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The science of oils

Oils are one of the much-lauded modern defences against the visible effects of ageing. Possessing a simple structure but with multiple uses, oils are appropriate and beneficial for all complexions – especially, perhaps counterintuitively, oilier skins.

Many oils are potent antioxidants, such as argan oil, offering free-radical protection. They can also be dramatically calming and anti-inflammatory, such as borage oil, and as such can help prevent the irritation potentially caused by some active ingredients, either when they accompany them within the same formula or are used alongside these, hence their ability to achieve an improved skin tolerance.

One of the reasons that wrinkles and fine lines suddenly appear deeper by the late thirties is not just the degeneration of collagen and elastin, but because as the skin’s lipids decrease, so too do the skin’s own natural oils and sebum. The moisture barrier breaks down and, as a result, the skin dries out. While many formulas contain some oil, it is not always enough to assist against dehydration or water loss, which is why it is often suggested to use an oil alongside a heavier-weight formula. Oils are naturally lipophilic (fat-loving) and therefore have the considerable advantage of passing through the skin’s lipid layer more rapidly, guarding against loss of water, and enabling the skin to retain hydration far more effectively.

Using oils on oily skin might sound counterintuitive, but working on the principle that an oilier skin produces an excess of sebum, applying further oil achieves the opposite of ‘stripping’ the skin of hydration (which would thereby encourage even further increased production).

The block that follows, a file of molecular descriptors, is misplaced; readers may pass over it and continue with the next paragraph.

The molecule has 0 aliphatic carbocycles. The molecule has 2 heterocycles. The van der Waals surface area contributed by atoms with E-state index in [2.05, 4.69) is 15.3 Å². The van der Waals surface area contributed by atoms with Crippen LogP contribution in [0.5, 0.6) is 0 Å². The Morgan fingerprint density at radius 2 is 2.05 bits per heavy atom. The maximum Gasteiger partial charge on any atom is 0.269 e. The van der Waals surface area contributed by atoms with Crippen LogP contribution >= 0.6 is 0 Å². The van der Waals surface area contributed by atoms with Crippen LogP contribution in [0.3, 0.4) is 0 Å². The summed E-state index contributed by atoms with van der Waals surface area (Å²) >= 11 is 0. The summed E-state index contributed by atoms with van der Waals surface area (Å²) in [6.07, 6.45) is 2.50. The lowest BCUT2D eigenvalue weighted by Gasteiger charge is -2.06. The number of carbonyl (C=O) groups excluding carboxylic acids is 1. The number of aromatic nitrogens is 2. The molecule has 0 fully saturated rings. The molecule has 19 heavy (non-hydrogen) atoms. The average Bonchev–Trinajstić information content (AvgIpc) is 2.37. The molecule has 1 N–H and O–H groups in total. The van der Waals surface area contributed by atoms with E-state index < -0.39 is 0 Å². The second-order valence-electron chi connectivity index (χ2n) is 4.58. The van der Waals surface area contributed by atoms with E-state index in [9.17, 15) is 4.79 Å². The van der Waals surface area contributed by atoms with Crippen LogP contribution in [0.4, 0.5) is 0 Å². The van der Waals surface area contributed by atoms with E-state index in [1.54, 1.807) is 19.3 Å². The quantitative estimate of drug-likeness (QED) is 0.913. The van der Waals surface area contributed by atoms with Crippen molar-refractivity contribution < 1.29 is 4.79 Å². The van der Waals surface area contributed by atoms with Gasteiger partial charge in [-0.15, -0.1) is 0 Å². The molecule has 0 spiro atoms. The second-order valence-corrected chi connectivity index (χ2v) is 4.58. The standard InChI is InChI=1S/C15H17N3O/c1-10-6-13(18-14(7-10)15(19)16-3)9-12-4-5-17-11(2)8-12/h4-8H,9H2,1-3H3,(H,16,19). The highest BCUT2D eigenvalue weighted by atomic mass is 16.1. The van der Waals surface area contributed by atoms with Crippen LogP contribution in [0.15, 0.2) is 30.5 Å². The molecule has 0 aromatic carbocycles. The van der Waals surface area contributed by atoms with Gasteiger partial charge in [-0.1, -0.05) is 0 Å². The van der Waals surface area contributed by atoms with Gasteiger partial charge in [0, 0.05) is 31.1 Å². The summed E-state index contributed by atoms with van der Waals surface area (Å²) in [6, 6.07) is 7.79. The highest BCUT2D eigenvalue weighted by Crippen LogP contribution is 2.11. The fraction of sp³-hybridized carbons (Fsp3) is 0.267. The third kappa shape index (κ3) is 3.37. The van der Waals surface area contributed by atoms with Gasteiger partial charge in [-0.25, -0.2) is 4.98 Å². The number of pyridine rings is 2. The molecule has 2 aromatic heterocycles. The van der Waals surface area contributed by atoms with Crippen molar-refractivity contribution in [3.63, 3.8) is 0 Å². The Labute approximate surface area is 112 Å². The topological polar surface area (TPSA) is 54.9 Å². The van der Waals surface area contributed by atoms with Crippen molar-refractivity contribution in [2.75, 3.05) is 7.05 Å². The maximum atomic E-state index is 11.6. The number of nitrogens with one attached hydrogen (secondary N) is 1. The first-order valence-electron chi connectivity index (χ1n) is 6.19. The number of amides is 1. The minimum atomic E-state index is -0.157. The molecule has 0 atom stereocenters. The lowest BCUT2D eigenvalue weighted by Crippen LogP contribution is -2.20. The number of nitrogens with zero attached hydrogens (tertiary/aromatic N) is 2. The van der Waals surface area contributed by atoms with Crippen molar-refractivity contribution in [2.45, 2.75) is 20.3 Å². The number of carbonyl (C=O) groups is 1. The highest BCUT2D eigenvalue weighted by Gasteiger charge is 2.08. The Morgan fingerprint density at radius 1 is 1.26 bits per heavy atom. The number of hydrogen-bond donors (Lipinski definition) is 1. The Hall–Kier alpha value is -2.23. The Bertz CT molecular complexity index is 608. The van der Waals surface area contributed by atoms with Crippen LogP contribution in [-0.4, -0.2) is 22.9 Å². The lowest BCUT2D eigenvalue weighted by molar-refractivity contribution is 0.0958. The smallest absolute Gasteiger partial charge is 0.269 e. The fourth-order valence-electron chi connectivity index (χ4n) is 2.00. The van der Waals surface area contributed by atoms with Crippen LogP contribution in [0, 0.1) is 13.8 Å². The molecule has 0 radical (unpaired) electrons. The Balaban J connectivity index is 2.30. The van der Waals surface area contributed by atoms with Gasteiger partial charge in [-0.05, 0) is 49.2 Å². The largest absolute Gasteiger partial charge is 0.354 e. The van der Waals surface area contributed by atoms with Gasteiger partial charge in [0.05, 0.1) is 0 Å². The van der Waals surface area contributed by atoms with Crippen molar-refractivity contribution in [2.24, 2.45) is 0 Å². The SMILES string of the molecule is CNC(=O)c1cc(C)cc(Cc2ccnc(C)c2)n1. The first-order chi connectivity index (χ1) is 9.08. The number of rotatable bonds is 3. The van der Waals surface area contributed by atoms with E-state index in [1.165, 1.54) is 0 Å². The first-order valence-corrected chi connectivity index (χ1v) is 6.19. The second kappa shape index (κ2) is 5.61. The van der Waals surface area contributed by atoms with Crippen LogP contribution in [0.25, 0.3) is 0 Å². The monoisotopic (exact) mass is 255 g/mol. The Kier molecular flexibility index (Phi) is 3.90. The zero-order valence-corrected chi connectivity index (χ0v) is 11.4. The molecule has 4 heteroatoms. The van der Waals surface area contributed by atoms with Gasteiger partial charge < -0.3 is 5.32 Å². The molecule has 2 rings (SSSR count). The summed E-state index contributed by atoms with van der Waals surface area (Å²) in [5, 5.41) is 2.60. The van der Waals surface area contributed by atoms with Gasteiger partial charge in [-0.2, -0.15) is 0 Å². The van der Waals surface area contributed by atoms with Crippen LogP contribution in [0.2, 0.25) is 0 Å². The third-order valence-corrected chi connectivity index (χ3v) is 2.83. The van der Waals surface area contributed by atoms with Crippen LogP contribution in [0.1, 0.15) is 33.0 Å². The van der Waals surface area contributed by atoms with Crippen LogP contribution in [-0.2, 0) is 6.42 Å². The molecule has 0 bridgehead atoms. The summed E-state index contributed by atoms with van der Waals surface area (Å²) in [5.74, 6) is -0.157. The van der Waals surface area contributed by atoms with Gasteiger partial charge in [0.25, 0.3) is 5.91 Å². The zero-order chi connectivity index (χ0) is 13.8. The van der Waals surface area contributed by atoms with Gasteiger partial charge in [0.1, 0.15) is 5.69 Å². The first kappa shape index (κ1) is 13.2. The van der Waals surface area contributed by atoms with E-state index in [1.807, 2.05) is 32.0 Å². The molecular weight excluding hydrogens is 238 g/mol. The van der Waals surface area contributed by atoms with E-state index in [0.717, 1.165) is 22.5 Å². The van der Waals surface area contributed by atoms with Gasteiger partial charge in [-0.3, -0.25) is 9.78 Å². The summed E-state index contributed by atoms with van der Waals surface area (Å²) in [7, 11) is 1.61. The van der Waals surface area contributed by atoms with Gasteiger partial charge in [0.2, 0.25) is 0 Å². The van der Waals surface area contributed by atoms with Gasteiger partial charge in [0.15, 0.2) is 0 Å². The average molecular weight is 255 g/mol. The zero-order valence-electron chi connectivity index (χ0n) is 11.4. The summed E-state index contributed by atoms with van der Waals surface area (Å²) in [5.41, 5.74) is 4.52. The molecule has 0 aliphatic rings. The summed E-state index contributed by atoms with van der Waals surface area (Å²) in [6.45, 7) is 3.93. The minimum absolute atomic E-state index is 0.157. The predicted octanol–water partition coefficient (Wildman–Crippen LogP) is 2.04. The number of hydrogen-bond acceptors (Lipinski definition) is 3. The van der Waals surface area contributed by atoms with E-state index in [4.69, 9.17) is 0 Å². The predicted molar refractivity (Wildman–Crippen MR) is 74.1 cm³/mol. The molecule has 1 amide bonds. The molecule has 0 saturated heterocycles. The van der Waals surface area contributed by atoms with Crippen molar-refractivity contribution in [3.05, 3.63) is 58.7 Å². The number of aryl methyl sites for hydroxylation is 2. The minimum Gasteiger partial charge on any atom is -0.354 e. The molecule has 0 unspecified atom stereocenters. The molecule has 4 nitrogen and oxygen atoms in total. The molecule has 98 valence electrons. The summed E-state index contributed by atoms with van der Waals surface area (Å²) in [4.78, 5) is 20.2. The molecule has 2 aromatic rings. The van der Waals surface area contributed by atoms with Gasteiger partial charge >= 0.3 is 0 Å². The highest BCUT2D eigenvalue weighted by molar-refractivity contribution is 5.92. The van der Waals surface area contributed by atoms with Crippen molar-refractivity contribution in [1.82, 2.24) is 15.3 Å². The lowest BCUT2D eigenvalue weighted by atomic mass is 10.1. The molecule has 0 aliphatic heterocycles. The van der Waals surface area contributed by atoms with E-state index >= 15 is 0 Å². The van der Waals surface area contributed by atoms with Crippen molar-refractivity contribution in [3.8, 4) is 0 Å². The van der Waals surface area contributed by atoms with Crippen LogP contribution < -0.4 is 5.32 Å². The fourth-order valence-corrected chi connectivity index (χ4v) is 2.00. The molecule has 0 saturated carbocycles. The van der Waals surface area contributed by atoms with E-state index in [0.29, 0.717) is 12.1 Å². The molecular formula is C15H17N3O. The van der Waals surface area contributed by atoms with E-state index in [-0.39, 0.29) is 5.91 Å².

An oil can act as a highly efficient vehicle, enhancing delivery and preventing or at least minimising the potential for irritation of the active ingredient it is carrying or accompanying. Here, the ability of oils to possess a smaller molecular size is also important. If you apply an oil before a heavier formula, such as a night cream, the oil molecules can ‘trick’ or encourage the skin into letting active ingredients from the cream – a retinoid or vitamin C, for instance – be delivered deeper into the skin for greater effect and, vitally, closer to the fibroblasts that produce collagen, while still minimising the potential for irritation.

As well as sunscreen, hydration is necessary to sustain collagen production and maintain the integrity of the dermis.

Oils are also emollients, which means that unlike some heavier formulas that have the ability to sink deep into the skin and create long-lasting hydration, or ingredients such as hyaluronic acid, which binds water to the skin cells, the application of oils will remain more superficial, which is in fact one of their key benefits: it is important to know how to optimise their use. Oils also add barrier protection, enhancing the skin’s function. Rather than considering them as synonymous with a moisturiser (they might feel moisturising but are not), they should instead be used to aid and accompany moisturising ingredients such as hyaluronic acid or glycerin.

Given this, it is important to remember that for a product or formula to truly moisturise, it must have both lipophilic and hydrophilic properties – it must deliver both water and oil. The water provides hydration to the cells while oils stay on the outside of the cell, providing a boost in protection. The oil acts as a seal to maintain moisture levels within and help support a strong, healthy barrier function against irritation and inflammation, hence the recommendation to apply oils after serums but before heavier-weight formulas such as a cream. If oils or oil-based formulas are too heavy, they will block pores. Knowing the formula is key: oils with a smaller molecular size (such as squalene, jojoba and argan oil) will absorb into the skin and do not block pores.

Further reading and research

Int. Journal of Fertility and Women’s Med. 1999 Mar-Apr; 44(2):83-95
A lifetime of healthy skin: implications for women
WF Bergfeld


Pharm Dev Technol. 2017 Jul 3:1-12
Design and evaluation of novel topical formulation with olive oil as natural functional active
AH Mota, CO Silva, M Nicolai, A Baby, L Palma, P Rijo, L Ascensao, CP Reis


Pharmaceutical Research, August 2010, Volume 27, Issue 8, pp1746-1749
Application of Nanotechnology in Cosmetics
Li Mu, Robert L. Sprando